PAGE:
- Updates to Ontario and Quebec’s proof-of-vaccination systems.
- More details on the reopening of the U.S. land border.
- Another step toward approval of a vaccine for children age five to 11.
- Ottawa hits some major vaccination milestones.
Every Thursday, CBC Ottawa brings you this roundup of COVID-19 vaccination developments throughout the region. You can find more information through links at the bottom of the page.
There have been more than 3.5 million doses administered in the wider Ottawa-Gatineau region, which has about 2.3 million residents.
That’s about 25,000 doses in the last week, slightly fewer than the previous weekly count.
Ontario’s proof-of-vaccination QR codes can be used starting Friday. People can still give paper or PDF proof, but the QR codes and provincial app used to check them are meant to be more efficient.
Quebec has a new vaccination record specifically designed for use out of the province.
Proof of vaccination is now required for visitors to many health-care facilities in Quebec. While its unvaccinated health-care workers aren’t yet suspended without pay, they are losing their pandemic bonuses.
Ninety per cent of eligible Quebec residents have had at least one dose and 86 per cent are fully vaccinated.
Eighty-eight per cent of Ontario residents age 12 and up have at least one vaccine dose, while about 83 per cent are fully vaccinated.
Quebec is allowing bars and restaurants to reach full capacity under its vaccine passport and halving the two-metre distance rule as of Nov. 1.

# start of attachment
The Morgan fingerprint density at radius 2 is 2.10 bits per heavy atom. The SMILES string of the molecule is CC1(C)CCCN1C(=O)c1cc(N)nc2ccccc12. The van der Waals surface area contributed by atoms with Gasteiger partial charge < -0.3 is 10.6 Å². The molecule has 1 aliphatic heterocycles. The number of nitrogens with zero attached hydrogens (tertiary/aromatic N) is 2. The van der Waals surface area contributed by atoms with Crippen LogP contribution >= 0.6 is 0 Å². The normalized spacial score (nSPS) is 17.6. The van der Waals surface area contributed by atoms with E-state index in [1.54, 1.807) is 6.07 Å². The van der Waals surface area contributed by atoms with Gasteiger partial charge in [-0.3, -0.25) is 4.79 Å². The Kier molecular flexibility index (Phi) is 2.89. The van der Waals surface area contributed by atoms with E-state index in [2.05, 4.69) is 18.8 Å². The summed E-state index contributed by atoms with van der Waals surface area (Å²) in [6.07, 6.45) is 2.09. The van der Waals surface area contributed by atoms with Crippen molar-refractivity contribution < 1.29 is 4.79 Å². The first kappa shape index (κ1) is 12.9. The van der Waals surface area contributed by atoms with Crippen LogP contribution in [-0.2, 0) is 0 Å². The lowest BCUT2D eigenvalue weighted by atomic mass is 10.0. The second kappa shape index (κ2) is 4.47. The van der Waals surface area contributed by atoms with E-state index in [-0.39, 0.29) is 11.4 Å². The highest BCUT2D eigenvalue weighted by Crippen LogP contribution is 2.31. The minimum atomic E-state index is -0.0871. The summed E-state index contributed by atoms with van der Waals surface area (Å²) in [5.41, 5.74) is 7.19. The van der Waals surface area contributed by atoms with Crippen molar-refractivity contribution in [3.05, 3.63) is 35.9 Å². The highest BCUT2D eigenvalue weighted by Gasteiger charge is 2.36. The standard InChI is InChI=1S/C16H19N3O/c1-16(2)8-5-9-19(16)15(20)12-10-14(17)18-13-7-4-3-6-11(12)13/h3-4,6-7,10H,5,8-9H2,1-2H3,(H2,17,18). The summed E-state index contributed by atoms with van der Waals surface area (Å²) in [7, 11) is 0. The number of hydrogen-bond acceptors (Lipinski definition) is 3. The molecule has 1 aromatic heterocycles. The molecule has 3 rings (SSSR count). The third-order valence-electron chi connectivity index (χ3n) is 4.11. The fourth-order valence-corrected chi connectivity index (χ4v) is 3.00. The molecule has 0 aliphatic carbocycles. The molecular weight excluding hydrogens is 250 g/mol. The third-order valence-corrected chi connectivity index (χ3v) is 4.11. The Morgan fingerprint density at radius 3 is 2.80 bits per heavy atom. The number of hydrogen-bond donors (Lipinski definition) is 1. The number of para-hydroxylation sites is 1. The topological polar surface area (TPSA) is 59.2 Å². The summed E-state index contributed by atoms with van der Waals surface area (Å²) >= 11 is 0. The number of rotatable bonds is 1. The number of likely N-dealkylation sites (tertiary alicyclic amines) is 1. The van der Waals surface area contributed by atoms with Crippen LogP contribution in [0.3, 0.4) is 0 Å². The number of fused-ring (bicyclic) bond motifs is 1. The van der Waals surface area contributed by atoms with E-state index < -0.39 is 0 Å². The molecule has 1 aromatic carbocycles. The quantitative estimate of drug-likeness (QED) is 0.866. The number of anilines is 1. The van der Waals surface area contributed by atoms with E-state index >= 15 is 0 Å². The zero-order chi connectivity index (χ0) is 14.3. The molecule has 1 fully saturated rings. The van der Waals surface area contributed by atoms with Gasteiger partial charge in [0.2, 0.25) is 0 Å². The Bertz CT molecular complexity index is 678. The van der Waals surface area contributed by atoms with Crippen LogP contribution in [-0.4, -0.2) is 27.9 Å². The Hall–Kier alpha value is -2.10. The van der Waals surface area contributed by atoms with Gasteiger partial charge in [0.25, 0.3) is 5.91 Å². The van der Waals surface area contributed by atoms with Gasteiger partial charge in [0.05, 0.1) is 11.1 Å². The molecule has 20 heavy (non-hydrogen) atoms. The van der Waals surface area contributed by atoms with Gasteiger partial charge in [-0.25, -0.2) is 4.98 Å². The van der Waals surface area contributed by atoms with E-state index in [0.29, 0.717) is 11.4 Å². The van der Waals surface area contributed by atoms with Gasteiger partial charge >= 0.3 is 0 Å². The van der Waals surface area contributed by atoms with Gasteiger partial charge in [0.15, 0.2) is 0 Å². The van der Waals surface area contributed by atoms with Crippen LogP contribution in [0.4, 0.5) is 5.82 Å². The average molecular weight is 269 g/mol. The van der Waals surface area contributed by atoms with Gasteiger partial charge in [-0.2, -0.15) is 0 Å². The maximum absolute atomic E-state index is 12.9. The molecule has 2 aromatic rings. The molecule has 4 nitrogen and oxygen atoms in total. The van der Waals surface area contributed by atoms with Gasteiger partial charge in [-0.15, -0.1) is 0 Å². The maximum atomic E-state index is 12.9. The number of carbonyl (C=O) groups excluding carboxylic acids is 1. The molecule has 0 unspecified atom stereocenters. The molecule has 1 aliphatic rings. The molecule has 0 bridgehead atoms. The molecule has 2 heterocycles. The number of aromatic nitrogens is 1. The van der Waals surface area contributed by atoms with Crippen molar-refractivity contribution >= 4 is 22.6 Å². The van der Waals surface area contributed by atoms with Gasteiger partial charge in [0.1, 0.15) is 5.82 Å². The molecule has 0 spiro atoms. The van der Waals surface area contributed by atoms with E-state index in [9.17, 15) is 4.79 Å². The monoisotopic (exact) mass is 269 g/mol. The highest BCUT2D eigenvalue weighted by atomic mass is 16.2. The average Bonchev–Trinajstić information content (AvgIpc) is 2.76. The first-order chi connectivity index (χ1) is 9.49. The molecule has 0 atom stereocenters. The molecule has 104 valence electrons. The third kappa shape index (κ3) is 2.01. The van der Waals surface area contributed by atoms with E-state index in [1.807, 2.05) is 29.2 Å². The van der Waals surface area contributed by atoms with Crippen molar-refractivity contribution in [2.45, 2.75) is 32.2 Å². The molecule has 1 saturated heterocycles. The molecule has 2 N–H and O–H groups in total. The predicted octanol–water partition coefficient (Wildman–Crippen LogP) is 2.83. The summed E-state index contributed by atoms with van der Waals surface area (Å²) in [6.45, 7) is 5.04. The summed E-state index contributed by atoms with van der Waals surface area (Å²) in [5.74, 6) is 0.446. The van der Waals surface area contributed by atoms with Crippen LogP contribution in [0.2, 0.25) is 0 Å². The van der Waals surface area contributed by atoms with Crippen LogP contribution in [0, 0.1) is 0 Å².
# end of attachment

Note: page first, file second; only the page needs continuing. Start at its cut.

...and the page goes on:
WATCH | The upcoming U.S. border rules:
After submitting its trial data, Pfizer has officially asked Health Canada to approve its vaccine for children age five to 11.
Ontario’s health minister says the province will be ready to go when the first such vaccine is available.
WATCH | What expanded eligibility may look like:
The capital still has regular and pop-up clinics for anyone eligible to get a first, second or third dose, has neighbourhood vaccine hubs, and is bringing mobile vaccine clinics to those who request it.
There are pop-ups Friday afternoon at the Banff-Ledbury Pavilion and Saturday at Communauté Catholique Congolaise Bondeko d’Ottawa-Gatineau in Vanier.
More than 1.6 million doses have now been given to Ottawa residents.
Of the city’s total population of just over one million, 78 per cent of residents have had at least one dose, including 90 per cent of residents born in 2009 or earlier.
Seventy-five per cent of the total population is fully vaccinated, as are 86 per cent of eligible residents.
An infectious disease specialist said this high level of vaccination will begin to reflect in a declining number of new cases — even among people who don’t have the vaccine.
CISSSO continues to list recurring, mobile and pop-up clinics online.
The Outaouais has distributed more than 596,000 doses — combined first, second and third — among a population of about 386,000.
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Kingston, Frontenac and Lennox & Addington